President Obama: Go to Hiroshima

, former co-director, Global Security | July 10, 2015, 3:30 pm EDT
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On April 5, 2009, the newly elected Barack Obama gave a now-famous speech in Prague that focused on the threat of nuclear weapons. In it he gave “America’s commitment to seek the peace and security of a world without nuclear weapons.” He stated:

“The existence of thousands of nuclear weapons is the most dangerous legacy of the Cold War. … [A]s the only nuclear power to have used a nuclear weapon, the United States has a moral responsibility to act. We cannot succeed in this endeavor alone, but we can lead it, we can start it.”

Obama in Prague (Source

Obama in Prague (Source

Based largely on this call to action, he was awarded the Nobel Peace Prize later in 2009. Almost exactly a year after the Prague speech—on April 8, 2010—he was back in Prague to sign the New START treaty with Russia, which cut nuclear arsenals and put back in place a strict verification regime that had been dropped by the Bush administration.

A loss of focus

But unfortunately the administration has dropped its focus on what steps the United States can and should take to “put an end to Cold War thinking,” as Mr. Obama said in Prague. To do this, the rhetoric must be matched by actual changes in U.S. nuclear policy and nuclear war plans, namely, in how the U.S. thinks about and plans to use its nuclear arsenal. As Commander-in-Chief, Mr. Obama can make these changes—without Congress, without Russia, and without weakening the deterrent posed by the large number of U.S. nuclear weapons based on submarines.

For example, the President should take U.S. land-based missiles off hair-trigger alert and remove options from U.S. war plans to launch nuclear weapons based on warning of an attack. This option has led to the increased risk of a nuclear launch a disturbing number of times in past decades, and has been called for by high-level military and political officials—including President Obama.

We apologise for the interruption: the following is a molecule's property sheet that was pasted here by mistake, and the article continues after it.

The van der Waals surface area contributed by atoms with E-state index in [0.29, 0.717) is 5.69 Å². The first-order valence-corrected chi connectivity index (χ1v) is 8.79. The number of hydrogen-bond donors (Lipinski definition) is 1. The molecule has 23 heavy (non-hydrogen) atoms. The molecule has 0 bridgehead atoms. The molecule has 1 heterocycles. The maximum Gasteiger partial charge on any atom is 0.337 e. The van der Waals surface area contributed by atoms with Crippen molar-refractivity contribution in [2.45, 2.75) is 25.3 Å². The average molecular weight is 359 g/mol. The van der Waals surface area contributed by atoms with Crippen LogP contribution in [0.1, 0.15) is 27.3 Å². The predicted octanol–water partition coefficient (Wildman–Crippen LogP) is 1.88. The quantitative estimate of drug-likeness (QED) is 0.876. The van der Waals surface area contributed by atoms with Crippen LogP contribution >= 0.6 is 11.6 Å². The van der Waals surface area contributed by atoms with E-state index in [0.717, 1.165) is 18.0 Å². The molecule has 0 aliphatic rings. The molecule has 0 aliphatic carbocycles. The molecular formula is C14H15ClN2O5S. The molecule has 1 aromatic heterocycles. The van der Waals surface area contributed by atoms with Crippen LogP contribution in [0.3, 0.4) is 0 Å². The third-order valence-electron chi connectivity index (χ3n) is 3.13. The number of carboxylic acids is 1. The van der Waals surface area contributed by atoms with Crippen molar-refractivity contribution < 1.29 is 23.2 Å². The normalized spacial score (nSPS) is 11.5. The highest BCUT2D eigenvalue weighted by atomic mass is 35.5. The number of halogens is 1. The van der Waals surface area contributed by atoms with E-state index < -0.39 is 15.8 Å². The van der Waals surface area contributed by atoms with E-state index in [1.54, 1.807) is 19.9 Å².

He should also declare a policy of “sole purpose,” that is, make it U.S. policy that the only use for its nuclear weapons is to deter, and if necessary respond to, a nuclear attack. Today, the United States reserves the option to use nuclear weapons first.

He should require that the U.S. not develop new nuclear weapons, but instead refurbish U.S. warheads as they age to keep the U.S. deterrent credible. Currently the administration is proposing a new, untested warhead design that may lead to pressure on a future administration to restart nuclear testing. A resumption of testing would undermine the Nuclear Test Ban Treaty as well as the Nuclear Non-Proliferation Treaty.

Go to Japan

It’s time for President Obama to regain his focus on nuclear weapons and take steps in the remaining 18 months of his presidency to reduce Cold War thinking and reduce nuclear risks.

August 6 and 9 will mark the 70th anniversaries of the U.S. atomic bombings of Hiroshima and Nagasaki. We and other organizations and experts have sent a letter urging the president to go to Japan for the anniversaries, as a way of drawing attention back to nuclear weapons issues and making clear the president’s intent to take meaningful steps before he leaves office. More than 11,000 activists have joined this call by sending emails to the White House.

Going to Japan would be an important symbolic action. But taking the actions we’ve outlined above would be more than just symbolism—it would make the United States and the world more secure.

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  • Richard Solomon

    KUDOS to UCS and other organizations for encouraging the President to go to Hiroshima. Its symbolic significance cannot be underestimated.

    I believe he should use it,or some other occasion noting the 70th anniversary of the end of WW II, as an opportunity to do one other thing: to apologize to Japan for the use of the nuclear bombs on Hiroshima and Nagasaki. Although these actions seemed warranted at the time, the death and long term destruction they caused to thousands of surviving Japanese civilians has been horrific. Such an apology would bring howls of protests by many Americans. But it would show the kind of courageous leadership needed to truly put these actions into a more constructive perspective.

    It might also nudge PM Abe of Japan to take more responsibility for Japan’s misdeeds in China, Korea, and other Asian nations during the War. Up to now Abe has avoided taking the next steps needed to truly make amends with Japan’s Asian neighbors. Perhaps if President Obama led the way, PM Abe would take heart and do something similar.

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